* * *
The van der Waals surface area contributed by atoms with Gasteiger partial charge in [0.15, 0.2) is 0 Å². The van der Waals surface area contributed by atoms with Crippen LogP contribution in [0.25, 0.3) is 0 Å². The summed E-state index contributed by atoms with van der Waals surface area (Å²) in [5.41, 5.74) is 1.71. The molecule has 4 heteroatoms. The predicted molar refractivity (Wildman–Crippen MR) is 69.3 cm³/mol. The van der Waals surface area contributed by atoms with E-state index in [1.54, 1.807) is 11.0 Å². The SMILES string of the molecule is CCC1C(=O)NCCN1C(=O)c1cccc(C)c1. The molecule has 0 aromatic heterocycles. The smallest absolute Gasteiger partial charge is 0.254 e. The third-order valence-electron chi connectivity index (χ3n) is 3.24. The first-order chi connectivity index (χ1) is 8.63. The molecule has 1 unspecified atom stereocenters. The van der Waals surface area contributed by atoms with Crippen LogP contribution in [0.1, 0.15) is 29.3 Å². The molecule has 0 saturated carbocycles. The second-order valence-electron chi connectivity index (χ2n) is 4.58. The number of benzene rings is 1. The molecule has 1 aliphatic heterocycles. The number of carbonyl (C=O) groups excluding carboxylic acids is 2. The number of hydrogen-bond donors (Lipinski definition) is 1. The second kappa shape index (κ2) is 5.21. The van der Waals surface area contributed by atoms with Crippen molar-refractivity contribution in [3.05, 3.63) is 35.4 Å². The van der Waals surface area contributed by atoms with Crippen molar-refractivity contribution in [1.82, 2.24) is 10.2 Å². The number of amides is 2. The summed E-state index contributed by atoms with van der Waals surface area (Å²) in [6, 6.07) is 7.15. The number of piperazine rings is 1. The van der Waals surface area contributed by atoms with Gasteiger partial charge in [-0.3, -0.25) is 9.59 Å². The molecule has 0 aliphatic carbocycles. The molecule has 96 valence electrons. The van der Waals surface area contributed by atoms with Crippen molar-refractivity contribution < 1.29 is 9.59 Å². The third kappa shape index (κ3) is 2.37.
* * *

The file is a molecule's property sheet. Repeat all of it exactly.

The van der Waals surface area contributed by atoms with Gasteiger partial charge in [0.15, 0.2) is 0 Å². The van der Waals surface area contributed by atoms with Crippen LogP contribution in [0.25, 0.3) is 0 Å². The summed E-state index contributed by atoms with van der Waals surface area (Å²) in [5.41, 5.74) is 1.71. The molecule has 4 heteroatoms. The predicted molar refractivity (Wildman–Crippen MR) is 69.3 cm³/mol. The van der Waals surface area contributed by atoms with E-state index in [1.54, 1.807) is 11.0 Å². The SMILES string of the molecule is CCC1C(=O)NCCN1C(=O)c1cccc(C)c1. The molecule has 0 aromatic heterocycles. The smallest absolute Gasteiger partial charge is 0.254 e. The third-order valence-electron chi connectivity index (χ3n) is 3.24. The first-order chi connectivity index (χ1) is 8.63. The molecule has 1 unspecified atom stereocenters. The van der Waals surface area contributed by atoms with Crippen LogP contribution in [0.1, 0.15) is 29.3 Å². The molecule has 0 saturated carbocycles. The second-order valence-electron chi connectivity index (χ2n) is 4.58. The number of benzene rings is 1. The molecule has 1 aliphatic heterocycles. The number of carbonyl (C=O) groups excluding carboxylic acids is 2. The number of hydrogen-bond donors (Lipinski definition) is 1. The second kappa shape index (κ2) is 5.21. The van der Waals surface area contributed by atoms with Crippen molar-refractivity contribution in [3.05, 3.63) is 35.4 Å². The van der Waals surface area contributed by atoms with Crippen molar-refractivity contribution in [1.82, 2.24) is 10.2 Å². The number of amides is 2. The summed E-state index contributed by atoms with van der Waals surface area (Å²) in [6, 6.07) is 7.15. The number of piperazine rings is 1. The van der Waals surface area contributed by atoms with Gasteiger partial charge in [-0.3, -0.25) is 9.59 Å². The molecule has 0 aliphatic carbocycles. The molecule has 96 valence electrons. The van der Waals surface area contributed by atoms with Crippen molar-refractivity contribution < 1.29 is 9.59 Å². The third kappa shape index (κ3) is 2.37.